There is going to be some difference. It will be due to the way you hold your eye to the scope versus hers. The difference won't be that great-- it won't put the point of aim off the paper-- but there will be a change.
My advice is to do exactly as you are doing, but make sure she has a chance to zero the rifle herself after the start of season. Before then, have her use discretion in making longer shots. If you sight in at 100 yards, she should be good out to at least 50 in a worst case. The closer your eye position matches hers will determine how much better it is.
I frequently work with KYHillChick's "Voice of God." She likes to shoot milk jugs at 400 yards-- she said the Lord told her to do it. I don't argue. It's a 30-06 bolt gun. We'll take turns shaking it out before she goes for the distance shots. She may be grouping at 4 O'Clock 4 inches off the bull, I may be at 10 O'Clock 2 inches off the bull.
This is similar to what happens when your rifle and ammo don't arrive in the same spot, or the ammo is left behind on the counter at home. You go to the store and you're shooting Remington 150'sand all they have is Winchester 180's. It's going to be close. You probably can go out and hunt opening morning without sighting in. Distance? That's between you and your conscience, but I'd think inside 50 yards you'd have a deer.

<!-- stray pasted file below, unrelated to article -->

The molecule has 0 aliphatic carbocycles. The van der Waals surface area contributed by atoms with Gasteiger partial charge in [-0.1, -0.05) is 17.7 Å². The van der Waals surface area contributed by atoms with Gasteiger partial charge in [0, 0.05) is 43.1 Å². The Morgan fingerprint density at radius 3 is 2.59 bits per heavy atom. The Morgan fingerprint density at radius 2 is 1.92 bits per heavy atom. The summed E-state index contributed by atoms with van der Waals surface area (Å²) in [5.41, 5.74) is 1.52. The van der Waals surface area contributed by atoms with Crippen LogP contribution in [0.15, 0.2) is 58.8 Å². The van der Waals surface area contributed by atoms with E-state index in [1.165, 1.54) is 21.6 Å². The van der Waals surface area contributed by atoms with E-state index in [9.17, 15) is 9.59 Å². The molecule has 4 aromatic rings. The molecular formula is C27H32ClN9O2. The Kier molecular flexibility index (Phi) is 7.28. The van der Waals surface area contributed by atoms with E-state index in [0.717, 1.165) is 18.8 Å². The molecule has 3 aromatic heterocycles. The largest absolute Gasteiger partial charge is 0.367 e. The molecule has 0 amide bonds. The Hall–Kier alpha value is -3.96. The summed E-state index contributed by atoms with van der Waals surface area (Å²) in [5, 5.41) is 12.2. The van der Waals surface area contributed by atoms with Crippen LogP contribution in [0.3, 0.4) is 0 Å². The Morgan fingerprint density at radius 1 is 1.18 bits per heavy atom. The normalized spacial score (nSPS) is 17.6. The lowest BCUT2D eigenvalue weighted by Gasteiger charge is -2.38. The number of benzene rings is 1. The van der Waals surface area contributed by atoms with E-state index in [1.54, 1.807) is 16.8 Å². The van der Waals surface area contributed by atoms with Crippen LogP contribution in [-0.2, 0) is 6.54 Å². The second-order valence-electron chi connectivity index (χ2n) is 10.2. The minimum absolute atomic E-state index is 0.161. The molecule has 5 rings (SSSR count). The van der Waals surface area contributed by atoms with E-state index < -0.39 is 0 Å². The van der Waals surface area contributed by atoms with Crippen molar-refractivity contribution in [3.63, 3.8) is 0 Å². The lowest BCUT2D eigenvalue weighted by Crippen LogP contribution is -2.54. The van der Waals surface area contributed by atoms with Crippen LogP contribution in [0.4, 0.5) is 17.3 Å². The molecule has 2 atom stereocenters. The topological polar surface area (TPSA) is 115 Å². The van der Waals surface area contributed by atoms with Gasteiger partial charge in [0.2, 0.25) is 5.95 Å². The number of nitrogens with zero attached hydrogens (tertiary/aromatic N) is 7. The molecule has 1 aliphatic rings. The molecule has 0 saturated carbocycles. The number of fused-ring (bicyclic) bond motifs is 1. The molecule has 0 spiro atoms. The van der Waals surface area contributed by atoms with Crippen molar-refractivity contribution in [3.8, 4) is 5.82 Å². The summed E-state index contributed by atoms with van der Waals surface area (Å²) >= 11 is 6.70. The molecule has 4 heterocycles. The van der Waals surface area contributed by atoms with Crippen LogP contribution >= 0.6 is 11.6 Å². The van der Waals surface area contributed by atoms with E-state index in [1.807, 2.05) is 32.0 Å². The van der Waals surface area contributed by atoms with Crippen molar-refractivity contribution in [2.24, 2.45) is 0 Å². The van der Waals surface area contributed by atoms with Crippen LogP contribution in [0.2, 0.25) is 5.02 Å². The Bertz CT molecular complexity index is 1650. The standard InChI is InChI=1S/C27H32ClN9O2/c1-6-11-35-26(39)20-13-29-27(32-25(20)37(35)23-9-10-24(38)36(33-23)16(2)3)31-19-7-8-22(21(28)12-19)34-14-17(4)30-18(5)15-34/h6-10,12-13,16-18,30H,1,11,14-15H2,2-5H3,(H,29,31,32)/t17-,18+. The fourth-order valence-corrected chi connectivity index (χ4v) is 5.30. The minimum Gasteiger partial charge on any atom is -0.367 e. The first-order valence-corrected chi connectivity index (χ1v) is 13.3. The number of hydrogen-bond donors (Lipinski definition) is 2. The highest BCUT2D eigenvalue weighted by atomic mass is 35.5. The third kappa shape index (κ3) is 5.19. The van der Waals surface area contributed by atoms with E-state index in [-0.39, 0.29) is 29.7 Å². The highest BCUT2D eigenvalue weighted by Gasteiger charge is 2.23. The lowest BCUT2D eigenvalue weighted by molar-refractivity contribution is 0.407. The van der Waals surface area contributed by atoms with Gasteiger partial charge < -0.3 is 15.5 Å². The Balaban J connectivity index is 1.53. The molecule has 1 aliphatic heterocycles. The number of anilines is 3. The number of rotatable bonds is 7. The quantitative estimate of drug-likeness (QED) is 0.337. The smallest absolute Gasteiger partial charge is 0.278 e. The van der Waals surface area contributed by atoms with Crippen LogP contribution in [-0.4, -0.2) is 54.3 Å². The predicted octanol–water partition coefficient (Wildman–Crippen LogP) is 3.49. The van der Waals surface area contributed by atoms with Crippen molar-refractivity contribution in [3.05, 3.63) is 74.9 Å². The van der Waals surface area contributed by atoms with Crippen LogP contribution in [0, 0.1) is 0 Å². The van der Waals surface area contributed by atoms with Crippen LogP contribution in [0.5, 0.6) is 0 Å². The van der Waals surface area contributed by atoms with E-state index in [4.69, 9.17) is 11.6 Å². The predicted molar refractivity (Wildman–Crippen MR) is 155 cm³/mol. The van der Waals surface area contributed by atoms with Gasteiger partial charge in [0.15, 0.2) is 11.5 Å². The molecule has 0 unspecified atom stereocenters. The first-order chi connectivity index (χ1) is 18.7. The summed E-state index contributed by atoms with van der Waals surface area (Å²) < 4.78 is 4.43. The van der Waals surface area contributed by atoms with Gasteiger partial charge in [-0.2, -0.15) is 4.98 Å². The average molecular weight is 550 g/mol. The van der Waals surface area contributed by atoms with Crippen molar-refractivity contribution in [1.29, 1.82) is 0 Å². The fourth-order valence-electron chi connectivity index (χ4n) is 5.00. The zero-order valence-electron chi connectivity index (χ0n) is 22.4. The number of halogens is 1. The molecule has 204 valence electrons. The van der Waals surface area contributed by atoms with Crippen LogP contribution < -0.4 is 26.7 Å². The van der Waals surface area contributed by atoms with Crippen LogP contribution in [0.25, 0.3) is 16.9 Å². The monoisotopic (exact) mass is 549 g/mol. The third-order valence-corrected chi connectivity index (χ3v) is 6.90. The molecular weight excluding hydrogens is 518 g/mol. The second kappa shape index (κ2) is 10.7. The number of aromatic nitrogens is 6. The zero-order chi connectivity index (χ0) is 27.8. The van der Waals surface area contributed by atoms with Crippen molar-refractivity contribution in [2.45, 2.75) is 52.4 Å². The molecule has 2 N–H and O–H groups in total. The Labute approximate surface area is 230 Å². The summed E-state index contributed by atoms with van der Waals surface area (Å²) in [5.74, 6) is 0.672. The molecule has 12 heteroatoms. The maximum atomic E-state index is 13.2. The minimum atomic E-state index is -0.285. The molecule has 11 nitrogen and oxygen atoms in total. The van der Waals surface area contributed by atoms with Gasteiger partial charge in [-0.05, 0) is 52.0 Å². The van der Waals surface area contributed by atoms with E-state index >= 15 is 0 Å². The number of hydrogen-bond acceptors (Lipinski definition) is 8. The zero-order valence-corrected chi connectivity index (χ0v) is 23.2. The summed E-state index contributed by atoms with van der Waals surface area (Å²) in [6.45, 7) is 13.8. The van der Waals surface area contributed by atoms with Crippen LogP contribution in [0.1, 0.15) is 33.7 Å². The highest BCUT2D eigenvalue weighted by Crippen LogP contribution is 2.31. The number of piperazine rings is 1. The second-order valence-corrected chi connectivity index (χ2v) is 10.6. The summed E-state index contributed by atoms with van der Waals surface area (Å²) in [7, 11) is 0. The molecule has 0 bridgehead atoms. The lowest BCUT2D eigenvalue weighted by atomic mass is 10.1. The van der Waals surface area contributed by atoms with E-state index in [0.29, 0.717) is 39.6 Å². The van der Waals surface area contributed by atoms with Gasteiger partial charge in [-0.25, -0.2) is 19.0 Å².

For all the derision we heap on guys who have their new rifles bore-sighted the night before season, there actually is some logic to it. If you bore sight a rifle, chances are you're at least on the paper at 20 yards. That's why we bore sight them. As long as a hunter doesn't take but a 40 yard shot, then probably he's going to get a deer with that rifle. The problem comes from trying to extend that out to 200 yards offhand, and doubling the problem by doing it with a 30-30. (see my recent discussion of the Maysville Walmart)